The netgraph system provides a uniform and modular system for the implementation of kernel objects which perform various networking functions. The objects, known as nodes, can be arranged into arbitrarily complicated graphs. Nodes have hooks which are used to connect two nodes together, forming the edges in the graph. Nodes communicate along the edges to process data, implement protocols, etc. The aim of netgraph is to supplement rather than replace the existing kernel networking infrastructure. It provides: o A flexible way of combining protocol and link level drivers o A modular way to implement new protocols o A common framework for kernel entities to inter-communicate o A reasonably fast, kernel-based implementation Nodes and Types The most fundamental concept in netgraph is that of a node. All nodes implement a number of predefined methods which allow them to interact with other nodes in a well defined manner. Each node has a type, which is a static property of the node determined at node creation time. A node's type is described by a unique ASCII type name. The type implies what the node does and how it may be connected to other nodes. In object-oriented language, types are classes and nodes are instances of their respective class. All node types are subclasses of the generic node type, and hence inherit certain common functionality and capabilities (e.g., the ability to have an ASCII name). Nodes may be assigned a globally unique ASCII name which can be used to refer to the node. The name must not contain the characters ``.'' or ``:'' and is limited to NG_NODESIZ characters (including NUL byte). Each node instance has a unique ID number which is expressed as a 32-bit hex value. This value may be used to refer to a node when there is no ASCII name assigned to it. Hooks Nodes are connected to other nodes by connecting a pair of hooks, one from each node. Data flows bidirectionally between nodes along connected pairs of hooks. A node may have as many hooks as it needs, and may assign whatever meaning it wants to a hook. Hooks have these properties: o A hook has an ASCII name which is unique among all hooks on that node (other hooks on other nodes may have the same name). The name must not contain a ``.'' or a ``:'' and is limited to NG_HOOKSIZ characters (including NUL byte). o A hook is always connected to another hook. That is, hooks are created at the time they are connected, and breaking an edge by removing either hook destroys both hooks. A node may decide to assign special meaning to some hooks. For example, connecting to the hook named ``debug'' might trigger the node to start sending debugging information to that hook. Data Flow Two types of information flow between nodes: data messages and control messages. Data messages are passed in mbuf chains along the edges in the graph, one edge at a time. The first mbuf in a chain must have the M_PKTHDR flag set. Each node decides how to handle data coming in on its hooks. Control messages are type-specific C structures sent from one node directly to some arbitrary other node. Control messages have a common header format, followed by type-specific data, and are binary structures for efficiency. However, node types also may support conversion of the type specific data between binary and ASCII for debugging and human interface purposes (see the NGM_ASCII2BINARY and NGM_BINARY2ASCII generic control messages below). Nodes are not required to support these conversions. There are two ways to address a control message. If there is a sequence of edges connecting the two nodes, the message may be ``source routed'' by specifying the corresponding sequence of hooks as the destination address for the message (relative addressing). Otherwise, the recipient node global ASCII name (or equivalent ID based name) is used as the destination address for the message (absolute addressing). The two types of addressing may be combined, by specifying an absolute start node and a sequence of hooks. Messages often represent commands that are followed by a reply message in the reverse direction. To facilitate this, the recipient of a control message is supplied with a ``return address'' that is suitable for addressing a reply. Each control message contains a 32 bit value called a typecookie indicating the type of the message, i.e. how to interpret it. Typically each type defines a unique typecookie for the messages that it understands. However, a node may choose to recognize and implement more than one type of message. Netgraph is Functional In order to minimize latency, most netgraph operations are functional. That is, data and control messages are delivered by making function calls rather than by using queues and mailboxes. For example, if node A wishes to send a data mbuf to neighboring node B, it calls the generic netgraph data delivery function. This function in turn locates node B and calls B's ``receive data'' method. While this mode of operation results in good performance, it has a few implications for node developers: o Whenever a node delivers a data or control message, the node may need to allow for the possibility of receiving a returning message before the original delivery function call returns. o Netgraph nodes and support routines generally run inside critical sections. However, some nodes may want to send data and control messages from a different priority level. Netgraph supplies queueing routines which utilize the NETISR system to move message delivery inside a critical section. Note that messages are always received from inside a critical section. o It's possible for an infinite loop to occur if the graph contains cycles. So far, these issues have not proven problematical in practice. Interaction With Other Parts of the Kernel A node may have a hidden interaction with other components of the kernel outside of the netgraph subsystem, such as device hardware, kernel protocol stacks, etc. In fact, one of the benefits of netgraph is the ability to join disparate kernel networking entities together in a consistent communication framework. An example is the node type socket which is both a netgraph node and a socket(2) BSD socket in the protocol family PF_NETGRAPH. Socket nodes allow user processes to participate in netgraph. Other nodes communicate with socket nodes using the usual methods, and the node hides the fact that it is also passing information to and from a cooperating user process. Another example is a device driver that presents a node interface to the hardware. Node Methods Nodes are notified of the following actions via function calls to the following node methods (all from inside critical sections) and may accept or reject that action (by returning the appropriate error code): Creation of a new node The constructor for the type is called. If creation of a new node is allowed, the constructor must call the generic node creation function (in object-oriented terms, the superclass constructor) and then allocate any special resources it needs. For nodes that correspond to hardware, this is typically done during the device attach routine. Often a global ASCII name corresponding to the device name is assigned here as well. Creation of a new hook The hook is created and tentatively linked to the node, and the node is told about the name that will be used to describe this hook. The node sets up any special data structures it needs, or may reject the connection, based on the name of the hook. Successful connection of two hooks After both ends have accepted their hooks, and the links have been made, the nodes get a chance to find out who their peer is across the link and can then decide to reject the connection. Tear-down is automatic. Destruction of a hook The node is notified of a broken connection. The node may consider some hooks to be critical to operation and others to be expendable: the disconnection of one hook may be an acceptable event while for another it may affect a total shutdown for the node. Shutdown of a node This method allows a node to clean up and to ensure that any actions that need to be performed at this time are taken. The method must call the generic (i.e. superclass) node destructor to get rid of the generic components of the node. Some nodes (usually associated with a piece of hardware) may be persistent in that a shutdown breaks all edges and resets the node, but doesn't remove it, in which case the generic destructor is not called. Sending and Receiving Data Three other methods are also supported by all nodes: Receive data message An mbuf chain is passed to the node. The node is notified on which hook the data arrived, and can use this information in its processing decision. The node must always m_freem() the mbuf chain on completion or error, or pass it on to another node (or kernel module) which will then be responsible for freeing it. In addition to the mbuf chain itself there is also a pointer to a structure describing meta-data about the message (e.g. priority information). This pointer may be NULL if there is no additional information. The format for this information is described in <netgraph/netgraph.h>. The memory for meta-data must allocated via malloc() with type M_NETGRAPH. As with the data itself, it is the receiver's responsibility to free() the meta-data. If the mbuf chain is freed the meta-data must be freed at the same time. If the meta-data is freed but the real data on is passed on, then a NULL pointer must be substituted. The receiving node may decide to defer the data by queueing it in the netgraph NETISR system (see below). The structure and use of meta-data is still experimental, but is presently used in frame-relay to indicate that management packets should be queued for transmission at a higher priority than data packets. This is required for conformance with Frame Relay standards. Receive queued data message Usually this will be the same function as Receive data message. This is the entry point called when a data message is being handed to the node after having been queued in the NETISR system. This allows a node to decide in the Receive data message method that a message should be deferred and queued, and be sure that when it is processed from the queue, it will not be queued again. Receive control message This method is called when a control message is addressed to the node. A return address is always supplied, giving the address of the node that originated the message so a reply message can be sent anytime later. It is possible for a synchronous reply to be made, and in fact this is more common in practice. This is done by setting a pointer (supplied as an extra function parameter) to point to the reply. Then when the control message delivery function returns, the caller can check if this pointer has been made non-NULL, and if so then it points to the reply message allocated via malloc() and containing the synchronous response. In both directions, (request and response) it is up to the receiver of that message to free() the control message buffer. All control messages and replies are allocated with malloc() type M_NETGRAPH. Much use has been made of reference counts, so that nodes being free'd of all references are automatically freed, and this behaviour has been tested and debugged to present a consistent and trustworthy framework for the ``type module'' writer to use. Addressing The netgraph framework provides an unambiguous and simple to use method of specifically addressing any single node in the graph. The naming of a node is independent of its type, in that another node, or external component need not know anything about the node's type in order to address it so as to send it a generic message type. Node and hook names should be chosen so as to make addresses meaningful. Addresses are either absolute or relative. An absolute address begins with a node name (or ID), followed by a colon, followed by a sequence of hook names separated by periods. This addresses the node reached by starting at the named node and following the specified sequence of hooks. A relative address includes only the sequence of hook names, implicitly starting hook traversal at the local node. There are a couple of special possibilities for the node name. The name ``.'' (referred to as ``.:'') always refers to the local node. Also, nodes that have no global name may be addressed by their ID numbers, by enclosing the hex representation of the ID number within square brackets. Here are some examples of valid netgraph addresses: .: foo: .:hook1 foo:hook1.hook2 [f057cd80]:hook1 Consider the following set of nodes might be created for a site with a single physical frame relay line having two active logical DLCI channels, with RFC 1490 frames on DLCI 16 and PPP frames over DLCI 20: [type SYNC ] [type FRAME] [type RFC1490] [ "Frame1" ](uplink)<-->(data)[<un-named>](dlci16)<-->(mux)[<un-named> ] [ A ] [ B ](dlci20)<---+ [ C ] | | [ type PPP ] +>(mux)[<un-named>] [ D ] One could always send a control message to node C from anywhere by using the name Frame1:uplink.dlci16. Similarly, Frame1:uplink.dlci20 could reliably be used to reach node D, and node A could refer to node B as .:uplink, or simply uplink. Conversely, B can refer to A as data. The address mux.data could be used by both nodes C and D to address a message to node A. Note that this is only for control messages. Data messages are routed one hop at a time, by specifying the departing hook, with each node making the next routing decision. So when B receives a frame on hook data it decodes the frame relay header to determine the DLCI, and then forwards the unwrapped frame to either C or D. Netgraph Structures Interesting members of the node and hook structures are shown below: struct ng_node { char *name; /* Optional globally unique name */ void *private; /* Node implementation private info */ struct ng_type *type; /* The type of this node */ int refs; /* Number of references to this struct */ int numhooks; /* Number of connected hooks */ hook_p hooks; /* Linked list of (connected) hooks */ }; typedef struct ng_node *node_p; struct ng_hook { char *name; /* This node's name for this hook */ void *private; /* Node implementation private info */ int refs; /* Number of references to this struct */ struct ng_node *node; /* The node this hook is attached to */ struct ng_hook *peer; /* The other hook in this connected pair */ struct ng_hook *next; /* Next in list of hooks for this node */ }; typedef struct ng_hook *hook_p; The maintenance of the name pointers, reference counts, and linked list of hooks for each node is handled automatically by the netgraph subsystem. Typically a node's private info contains a back-pointer to the node or hook structure, which counts as a new reference that must be registered by incrementing node->refs. From a hook you can obtain the corresponding node, and from a node the list of all active hooks. Node types are described by these structures: /** How to convert a control message from binary <-> ASCII */ struct ng_cmdlist { u_int32_t cookie; /* typecookie */ int cmd; /* command number */ const char *name; /* command name */ const struct ng_parse_type *mesgType; /* args if !NGF_RESP */ const struct ng_parse_type *respType; /* args if NGF_RESP */ }; struct ng_type { u_int32_t version; /* Must equal NG_VERSION */ const char *name; /* Unique type name */ /* Module event handler */ modeventhand_t mod_event; /* Handle load/unload (optional) */ /* Constructor */ int (*constructor)(node_p *node); /* Create a new node */ /** Methods using the node **/ int (*rcvmsg)(node_p node, /* Receive control message */ struct ng_mesg *msg, /* The message */ const char *retaddr, /* Return address */ struct ng_mesg **resp); /* Synchronous response */ int (*shutdown)(node_p node); /* Shutdown this node */ int (*newhook)(node_p node, /* create a new hook */ hook_p hook, /* Pre-allocated struct */ const char *name); /* Name for new hook */ /** Methods using the hook **/ int (*connect)(hook_p hook); /* Confirm new hook attachment */ int (*rcvdata)(hook_p hook, /* Receive data on a hook */ struct mbuf *m, /* The data in an mbuf */ meta_p meta); /* Meta-data, if any */ int (*disconnect)(hook_p hook); /* Notify disconnection of hook */ /** How to convert control messages binary <-> ASCII */ const struct ng_cmdlist *cmdlist; /* Optional; may be NULL */ }; Control messages have the following structure: #define NG_CMDSTRSIZ 16 /* Max command string (including null) */ struct ng_mesg { struct ng_msghdr { u_char version; /* Must equal NG_VERSION */ u_char spare; /* Pad to 2 bytes */ u_short arglen; /* Length of cmd/resp data */ u_long flags; /* Message status flags */ u_long token; /* Reply should have the same token */ u_long typecookie; /* Node type understanding this message */ u_long cmd; /* Command identifier */ u_char cmdstr[NG_CMDSTRSIZ]; /* Cmd string (for debug) */ } header; char data[0]; /* Start of cmd/resp data */ }; #define NG_VERSION 1 /* Netgraph version */ #define NGF_ORIG 0x0000 /* Command */ #define NGF_RESP 0x0001 /* Response */ Control messages have the fixed header shown above, followed by a variable length data section which depends on the type cookie and the command. Each field is explained below: version Indicates the version of netgraph itself. The current version is NG_VERSION. arglen This is the length of any extra arguments, which begin at data. flags Indicates whether this is a command or a response control message. token The token is a means by which a sender can match a reply message to the corresponding command message; the reply always has the same token. typecookie The corresponding node type's unique 32-bit value. If a node doesn't recognize the type cookie it must reject the message by returning EINVAL. Each type should have an include file that defines the commands, argument format, and cookie for its own messages. The typecookie insures that the same header file was included by both sender and receiver; when an incompatible change in the header file is made, the typecookie must be changed. The de facto method for generating unique type cookies is to take the seconds from the epoch at the time the header file is written (i.e. the output of date -u +'%s'). There is a predefined typecookie NGM_GENERIC_COOKIE for the ``generic'' node type, and a corresponding set of generic messages which all nodes understand. The handling of these messages is automatic. command The identifier for the message command. This is type specific, and is defined in the same header file as the typecookie. cmdstr Room for a short human readable version of ``command'' (for debugging purposes only). Some modules may choose to implement messages from more than one of the header files and thus recognize more than one type cookie. Control Message ASCII Form Control messages are in binary format for efficiency. However, for debugging and human interface purposes, and if the node type supports it, control messages may be converted to and from an equivalent ASCII form. The ASCII form is similar to the binary form, with two exceptions: o The cmdstr header field must contain the ASCII name of the command, corresponding to the cmd header field. o The args field contains a NUL-terminated ASCII string version of the message arguments. In general, the arguments field of a control message can be any arbitrary C data type. Netgraph includes parsing routines to support some pre- defined datatypes in ASCII with this simple syntax: o Integer types are represented by base 8, 10, or 16 numbers. o Strings are enclosed in double quotes and respect the normal C language backslash escapes. o IP addresses have the obvious form. o Arrays are enclosed in square brackets, with the elements listed consecutively starting at index zero. An element may have an optional index and equals sign preceding it. Whenever an element does not have an explicit index, the index is implicitly the previous element's index plus one. o Structures are enclosed in curly braces, and each field is specified in the form ``fieldname=value''. o Any array element or structure field whose value is equal to its ``default value'' may be omitted. For integer types, the default value is usually zero; for string types, the empty string. o Array elements and structure fields may be specified in any order. Each node type may define its own arbitrary types by providing the necessary routines to parse and unparse. ASCII forms defined for a specific node type are documented in the documentation for that node type. Generic Control Messages There are a number of standard predefined messages that will work for any node, as they are supported directly by the framework itself. These are defined in <netgraph/ng_message.h> along with the basic layout of messages and other similar information. NGM_CONNECT Connect to another node, using the supplied hook names on either end. NGM_MKPEER Construct a node of the given type and then connect to it using the supplied hook names. NGM_SHUTDOWN The target node should disconnect from all its neighbours and shut down. Persistent nodes such as those representing physical hardware might not disappear from the node namespace, but only reset themselves. The node must disconnect all of its hooks. This may result in neighbors shutting themselves down, and possibly a cascading shutdown of the entire connected graph. NGM_NAME Assign a name to a node. Nodes can exist without having a name, and this is the default for nodes created using the NGM_MKPEER method. Such nodes can only be addressed relatively or by their ID number. NGM_RMHOOK Ask the node to break a hook connection to one of its neighbours. Both nodes will have their ``disconnect'' method invoked. Either node may elect to totally shut down as a result. NGM_NODEINFO Asks the target node to describe itself. The four returned fields are the node name (if named), the node type, the node ID and the number of hooks attached. The ID is an internal number unique to that node. NGM_LISTHOOKS This returns the information given by NGM_NODEINFO, but in addition includes an array of fields describing each link, and the description for the node at the far end of that link. NGM_LISTNAMES This returns an array of node descriptions (as for NGM_NODEINFO) where each entry of the array describes a named node. All named nodes will be described. NGM_LISTNODES This is the same as NGM_LISTNAMES except that all nodes are listed regardless of whether they have a name or not. NGM_LISTTYPES This returns a list of all currently installed netgraph types. NGM_TEXT_STATUS The node may return a text formatted status message. The status information is determined entirely by the node type. It is the only "generic" message that requires any support within the node itself and as such the node may elect to not support this message. The text response must be less than NG_TEXTRESPONSE bytes in length (presently 1024). This can be used to return general status information in human readable form. NGM_BINARY2ASCII This message converts a binary control message to its ASCII form. The entire control message to be converted is contained within the arguments field of the NGM_BINARY2ASCII message itself. If successful, the reply will contain the same control message in ASCII form. A node will typically only know how to translate messages that it itself understands, so the target node of the NGM_BINARY2ASCII is often the same node that would actually receive that message. NGM_ASCII2BINARY The opposite of NGM_BINARY2ASCII. The entire control message to be converted, in ASCII form, is contained in the arguments section of the NGM_ASCII2BINARY and need only have the flags, cmdstr, and arglen header fields filled in, plus the NUL-terminated string version of the arguments in the arguments field. If successful, the reply contains the binary version of the control message. Metadata Data moving through the netgraph system can be accompanied by meta-data that describes some aspect of that data. The form of the meta-data is a fixed header, which contains enough information for most uses, and can optionally be supplemented by trailing option structures, which contain a cookie (see the section on control messages), an identifier, a length and optional data. If a node does not recognize the cookie associated with an option, it should ignore that option. Meta data might include such things as priority, discard eligibility, or special processing requirements. It might also mark a packet for debug status, etc. The use of meta-data is still experimental.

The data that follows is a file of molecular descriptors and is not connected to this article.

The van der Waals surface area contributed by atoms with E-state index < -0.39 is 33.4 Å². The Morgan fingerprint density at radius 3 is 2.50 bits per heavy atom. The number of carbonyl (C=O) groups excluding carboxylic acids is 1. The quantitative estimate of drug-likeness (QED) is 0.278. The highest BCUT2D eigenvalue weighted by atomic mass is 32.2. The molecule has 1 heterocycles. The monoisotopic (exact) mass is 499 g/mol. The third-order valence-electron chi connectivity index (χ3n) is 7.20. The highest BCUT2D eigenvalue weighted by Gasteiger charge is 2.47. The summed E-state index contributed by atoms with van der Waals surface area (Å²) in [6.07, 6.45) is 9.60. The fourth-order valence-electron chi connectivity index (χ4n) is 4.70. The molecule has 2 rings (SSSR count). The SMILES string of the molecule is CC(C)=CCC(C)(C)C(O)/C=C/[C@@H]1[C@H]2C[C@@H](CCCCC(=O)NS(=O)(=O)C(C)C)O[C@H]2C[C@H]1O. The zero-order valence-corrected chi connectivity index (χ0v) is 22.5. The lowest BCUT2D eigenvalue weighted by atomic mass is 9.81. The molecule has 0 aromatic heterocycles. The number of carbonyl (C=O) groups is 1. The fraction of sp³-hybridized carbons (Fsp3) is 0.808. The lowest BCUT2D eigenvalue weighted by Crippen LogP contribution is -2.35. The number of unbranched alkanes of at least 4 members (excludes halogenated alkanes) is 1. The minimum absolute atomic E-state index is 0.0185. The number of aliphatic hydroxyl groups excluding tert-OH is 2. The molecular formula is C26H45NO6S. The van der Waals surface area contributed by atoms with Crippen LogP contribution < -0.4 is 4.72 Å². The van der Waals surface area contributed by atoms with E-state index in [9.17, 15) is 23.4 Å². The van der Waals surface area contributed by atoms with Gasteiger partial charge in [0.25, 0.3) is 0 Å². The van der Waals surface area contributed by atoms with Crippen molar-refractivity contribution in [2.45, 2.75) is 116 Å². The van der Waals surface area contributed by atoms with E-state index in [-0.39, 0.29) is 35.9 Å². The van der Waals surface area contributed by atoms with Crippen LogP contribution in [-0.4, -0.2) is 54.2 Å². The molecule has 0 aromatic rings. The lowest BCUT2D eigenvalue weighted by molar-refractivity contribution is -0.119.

The base netgraph code may either be statically compiled into the kernel or else loaded dynamically as a KLD via kldload(8). In the former case, include options NETGRAPH in your kernel configuration file. You may also include selected node types in the kernel compilation, for example: options NETGRAPH options NETGRAPH_SOCKET options NETGRAPH_ECHO Once the netgraph subsystem is loaded, individual node types may be loaded at any time as KLD modules via kldload(8). Moreover, netgraph knows how to automatically do this; when a request to create a new node of unknown type type is made, netgraph will attempt to load the KLD module ng_type.ko. Types can also be installed at boot time, as certain device drivers may want to export each instance of the device as a netgraph node. In general, new types can be installed at any time from within the kernel by calling ng_newtype(), supplying a pointer to the type's struct ng_type structure. The NETGRAPH_INIT() macro automates this process by using a linker set.